Mixing Techniques - How Do You Approach Your Mix ?

Discussion in 'Tracking / Mixing / Editing' started by Sean G, Feb 8, 2016.

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Mixing Techniques - How do you approach your mix ?

  1. I start with the drum tracks first, add bass tracks, add guitar tracks, then add vocal tracks

    66.7%
  2. I start with the vocal tracks, then add drum tracks, add bass tracks, then add guitars

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    0.0%
  3. I put all my tracks into the KitchenAid blender and press start

    33.3%
  4. What is this mixing business you speak of ?...are we making cocktails here ???

    0 vote(s)
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  1. Sean G

    Sean G Well-Known Member

    I know this has been covered here on RO in a previous thread "How Do You Mix?", but I thought it would be an interesting discussion to have again as the previous thread dates from 2001.

    It would be interesting to hear from members on their style of mixing and the different techniques we use.


    Do you mix from the bottom up, starting from drum tracks and bass tracks, then adding guitar and other tracks, thereby allowing space for your vocal tracks, then bring your vocal mix in over the top ?

    OR

    Do you mix from the top down, getting a nice vocal mix happening first, then bringing in your drum tracks, bass tracks then guitar tracks and any additional instruments to suit the level of your vocal mix ?...



    It would be good to hear how everyone approaches their mix, the different techniques we use and what we each do differently to get to our end goal. I'm sure this will make an interesting discussion, whether we mix in mono or stereo, and at what point we like to start introducing EQ, compression and different effects into the mix along the way. Do you have a set procedure you follow at all times ?...a step-by-step approach or a template thats' tried and tested ?...or do you approach each mix on its own merits ?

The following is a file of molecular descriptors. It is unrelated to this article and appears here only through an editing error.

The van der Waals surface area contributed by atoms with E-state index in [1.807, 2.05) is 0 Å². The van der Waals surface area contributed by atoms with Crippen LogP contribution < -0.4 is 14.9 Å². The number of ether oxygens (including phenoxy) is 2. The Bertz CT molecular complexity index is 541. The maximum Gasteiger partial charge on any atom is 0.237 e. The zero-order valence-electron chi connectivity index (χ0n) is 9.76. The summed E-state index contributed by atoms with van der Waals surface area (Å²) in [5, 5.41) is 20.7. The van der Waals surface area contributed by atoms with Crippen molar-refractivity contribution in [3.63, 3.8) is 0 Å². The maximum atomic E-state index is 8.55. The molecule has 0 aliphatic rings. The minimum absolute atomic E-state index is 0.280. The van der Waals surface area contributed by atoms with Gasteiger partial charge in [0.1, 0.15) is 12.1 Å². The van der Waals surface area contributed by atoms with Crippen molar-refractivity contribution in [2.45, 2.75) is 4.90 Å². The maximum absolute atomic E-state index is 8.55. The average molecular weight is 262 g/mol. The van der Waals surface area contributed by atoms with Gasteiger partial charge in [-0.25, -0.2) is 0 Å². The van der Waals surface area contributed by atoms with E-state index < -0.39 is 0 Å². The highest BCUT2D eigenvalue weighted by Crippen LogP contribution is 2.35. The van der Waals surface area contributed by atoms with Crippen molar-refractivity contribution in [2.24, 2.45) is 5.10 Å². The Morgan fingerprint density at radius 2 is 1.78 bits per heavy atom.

Do you mix ITB, mix OTB or a combination of both ?


    Share your thoughts.....the lines are open....lets get this discussion underway !

    - Sean.
     
  2. bouldersound

    bouldersound Real guitars are for old people. Well-Known Member

    Kick/snare/lead vocal first, then bass, then fit everything else around that skeleton.

    Mixing live tracks is a different beast. You generally have to start with the tracks with the most bleed and work back to the most isolated tracks. If you start with the isolated tracks then their tone will change when you add the tracks with bleed.
     
    Kurt Foster likes this.
  3. thatjeffguy

    thatjeffguy Active Member

    I have all channels up from the beginning, then address things that aren't fitting right with everything else. I'm a huge believer that 90% of a good mix is accomplished in tracking... proper mic selection, placement and gain staging, and since I personally track everything I mix, I've already accomplished a whole lot by the time it's time to do the final mix.